By Alexandra Alexa, Mon, November 4, 2019
6 Weehawken Street in 2017; Map data © 2019 Google
Three years after Jean-Louis Goldwater Bourgeois announced plans to transfer the deed of his West Village townhouse to a nonprofit organization run by a former chief of the Ramapough Indians—part of the Lenape Nation, the original Manhattanites—the millionaire activist (and artist Louise Bourgeois’ son) has decided to hold onto it after all. Bourgeois was working on plans to transform the historic wood-frame home into a patahmaniikan, or a prayer house, when he decided that he was in fact “married to this building” and no longer eager to give it away, as the New York Post reports.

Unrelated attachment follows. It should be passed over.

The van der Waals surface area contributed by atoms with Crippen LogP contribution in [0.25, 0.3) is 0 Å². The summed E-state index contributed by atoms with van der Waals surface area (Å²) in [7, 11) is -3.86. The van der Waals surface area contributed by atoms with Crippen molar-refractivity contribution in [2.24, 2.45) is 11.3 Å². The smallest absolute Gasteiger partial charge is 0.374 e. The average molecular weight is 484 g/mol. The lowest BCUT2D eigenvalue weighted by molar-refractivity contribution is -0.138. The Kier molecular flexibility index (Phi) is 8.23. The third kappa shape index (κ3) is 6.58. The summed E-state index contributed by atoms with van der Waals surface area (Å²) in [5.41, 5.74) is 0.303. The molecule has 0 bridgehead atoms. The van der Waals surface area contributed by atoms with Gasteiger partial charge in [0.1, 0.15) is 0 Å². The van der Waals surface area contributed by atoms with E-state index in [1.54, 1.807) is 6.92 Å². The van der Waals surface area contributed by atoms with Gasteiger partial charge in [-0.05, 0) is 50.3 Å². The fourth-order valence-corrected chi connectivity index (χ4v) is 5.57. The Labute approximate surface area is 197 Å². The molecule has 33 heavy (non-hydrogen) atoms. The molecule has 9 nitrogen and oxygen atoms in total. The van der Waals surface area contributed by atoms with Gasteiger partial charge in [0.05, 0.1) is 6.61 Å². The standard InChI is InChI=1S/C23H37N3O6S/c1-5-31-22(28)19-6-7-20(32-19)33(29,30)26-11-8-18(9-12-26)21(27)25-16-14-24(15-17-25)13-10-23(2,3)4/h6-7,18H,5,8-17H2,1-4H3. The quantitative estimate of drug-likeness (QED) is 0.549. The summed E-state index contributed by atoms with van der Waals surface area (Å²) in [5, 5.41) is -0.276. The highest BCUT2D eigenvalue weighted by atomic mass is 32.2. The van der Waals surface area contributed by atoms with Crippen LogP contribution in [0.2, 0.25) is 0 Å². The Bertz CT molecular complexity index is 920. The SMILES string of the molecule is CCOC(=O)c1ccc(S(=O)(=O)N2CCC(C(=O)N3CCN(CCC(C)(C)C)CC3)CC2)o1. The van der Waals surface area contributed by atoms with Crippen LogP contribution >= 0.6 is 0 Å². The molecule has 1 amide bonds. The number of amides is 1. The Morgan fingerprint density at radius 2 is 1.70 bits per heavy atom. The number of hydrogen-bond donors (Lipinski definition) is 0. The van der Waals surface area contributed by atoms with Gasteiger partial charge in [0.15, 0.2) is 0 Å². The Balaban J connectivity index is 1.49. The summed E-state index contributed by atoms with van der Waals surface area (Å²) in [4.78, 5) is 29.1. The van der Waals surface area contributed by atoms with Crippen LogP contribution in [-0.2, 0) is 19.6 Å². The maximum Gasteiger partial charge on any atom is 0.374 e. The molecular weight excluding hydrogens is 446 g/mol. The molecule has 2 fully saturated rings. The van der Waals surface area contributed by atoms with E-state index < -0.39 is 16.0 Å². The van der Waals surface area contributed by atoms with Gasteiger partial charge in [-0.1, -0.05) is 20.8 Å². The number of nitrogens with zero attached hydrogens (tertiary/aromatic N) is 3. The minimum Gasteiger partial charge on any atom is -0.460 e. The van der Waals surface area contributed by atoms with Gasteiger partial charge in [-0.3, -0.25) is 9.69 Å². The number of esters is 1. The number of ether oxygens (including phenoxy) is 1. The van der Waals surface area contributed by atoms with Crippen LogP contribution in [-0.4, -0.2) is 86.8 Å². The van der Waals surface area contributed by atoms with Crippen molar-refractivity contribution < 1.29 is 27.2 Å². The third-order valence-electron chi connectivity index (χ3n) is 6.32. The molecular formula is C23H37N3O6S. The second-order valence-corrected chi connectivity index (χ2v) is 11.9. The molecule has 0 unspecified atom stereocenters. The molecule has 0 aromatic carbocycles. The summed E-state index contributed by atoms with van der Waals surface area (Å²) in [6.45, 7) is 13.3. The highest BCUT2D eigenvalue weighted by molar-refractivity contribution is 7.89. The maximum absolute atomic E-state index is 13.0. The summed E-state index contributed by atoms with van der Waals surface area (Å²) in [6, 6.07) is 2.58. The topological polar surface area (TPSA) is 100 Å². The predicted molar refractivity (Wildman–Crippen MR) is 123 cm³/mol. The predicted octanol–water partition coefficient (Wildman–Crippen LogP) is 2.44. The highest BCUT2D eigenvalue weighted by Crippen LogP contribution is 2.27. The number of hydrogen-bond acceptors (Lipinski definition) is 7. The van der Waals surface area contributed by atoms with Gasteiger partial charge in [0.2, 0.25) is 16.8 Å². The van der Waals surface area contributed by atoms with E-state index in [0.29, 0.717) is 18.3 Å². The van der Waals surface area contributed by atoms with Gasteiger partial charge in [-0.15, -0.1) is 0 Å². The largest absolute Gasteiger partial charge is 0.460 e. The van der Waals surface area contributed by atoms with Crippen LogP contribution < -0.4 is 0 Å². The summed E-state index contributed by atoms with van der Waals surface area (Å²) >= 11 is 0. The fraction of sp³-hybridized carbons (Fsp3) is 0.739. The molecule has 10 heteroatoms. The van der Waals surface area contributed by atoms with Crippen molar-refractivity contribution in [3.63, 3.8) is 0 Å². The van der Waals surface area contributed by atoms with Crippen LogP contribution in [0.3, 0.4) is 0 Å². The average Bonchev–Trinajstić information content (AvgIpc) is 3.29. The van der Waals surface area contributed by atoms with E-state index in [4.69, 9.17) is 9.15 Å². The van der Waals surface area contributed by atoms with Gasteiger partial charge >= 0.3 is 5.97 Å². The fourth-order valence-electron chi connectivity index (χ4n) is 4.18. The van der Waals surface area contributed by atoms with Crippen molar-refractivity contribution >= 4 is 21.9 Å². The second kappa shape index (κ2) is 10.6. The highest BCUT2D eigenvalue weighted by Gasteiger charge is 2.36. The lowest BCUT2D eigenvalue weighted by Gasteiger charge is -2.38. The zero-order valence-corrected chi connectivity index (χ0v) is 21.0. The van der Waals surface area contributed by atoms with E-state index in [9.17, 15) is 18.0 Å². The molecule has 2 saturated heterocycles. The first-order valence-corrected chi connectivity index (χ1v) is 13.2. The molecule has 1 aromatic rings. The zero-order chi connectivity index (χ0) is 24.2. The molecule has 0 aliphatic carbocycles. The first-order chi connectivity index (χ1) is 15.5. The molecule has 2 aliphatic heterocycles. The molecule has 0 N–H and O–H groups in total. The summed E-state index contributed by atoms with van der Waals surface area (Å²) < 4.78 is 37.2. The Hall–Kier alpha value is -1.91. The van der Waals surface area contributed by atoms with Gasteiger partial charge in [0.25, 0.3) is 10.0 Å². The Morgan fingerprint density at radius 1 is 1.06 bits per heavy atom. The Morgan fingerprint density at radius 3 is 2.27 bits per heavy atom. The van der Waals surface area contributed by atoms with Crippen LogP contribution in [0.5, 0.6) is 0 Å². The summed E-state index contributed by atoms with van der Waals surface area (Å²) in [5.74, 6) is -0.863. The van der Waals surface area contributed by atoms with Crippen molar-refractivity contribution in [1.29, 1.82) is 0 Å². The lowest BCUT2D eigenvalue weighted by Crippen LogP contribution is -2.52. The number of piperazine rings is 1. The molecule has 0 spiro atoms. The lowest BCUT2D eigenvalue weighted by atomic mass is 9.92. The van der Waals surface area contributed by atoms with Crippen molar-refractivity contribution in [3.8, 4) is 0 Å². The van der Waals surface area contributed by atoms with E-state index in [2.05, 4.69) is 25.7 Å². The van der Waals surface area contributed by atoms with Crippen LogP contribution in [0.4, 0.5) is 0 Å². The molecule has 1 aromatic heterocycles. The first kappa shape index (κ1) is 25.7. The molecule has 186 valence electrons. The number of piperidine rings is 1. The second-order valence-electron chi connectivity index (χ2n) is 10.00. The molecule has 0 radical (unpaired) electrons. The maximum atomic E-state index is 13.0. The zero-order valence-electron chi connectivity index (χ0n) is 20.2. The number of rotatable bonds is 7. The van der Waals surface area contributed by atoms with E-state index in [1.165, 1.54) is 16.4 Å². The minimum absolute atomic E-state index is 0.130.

By Michelle Cohen, Mon, December 19, 2016
6 Weekawken Street in 2017; Map data © 2019 Google
Jean-Louis Goldwater Bourgeois, son of the celebrated sculptor Louise Bourgeois, is transferring the deed for his $4 million West Village townhouse to a non-profit organization run by the Lenape tribe, who were among the original Manhattanites. The 76-year-old architectural historian and activist told the New York Post, “This building is the trophy from major theft.” Bourgeois explained his romance with the city and the fact that he feels guilty that he has profited from actions that have appalled him. “The right thing to do is to return it.”
Find out more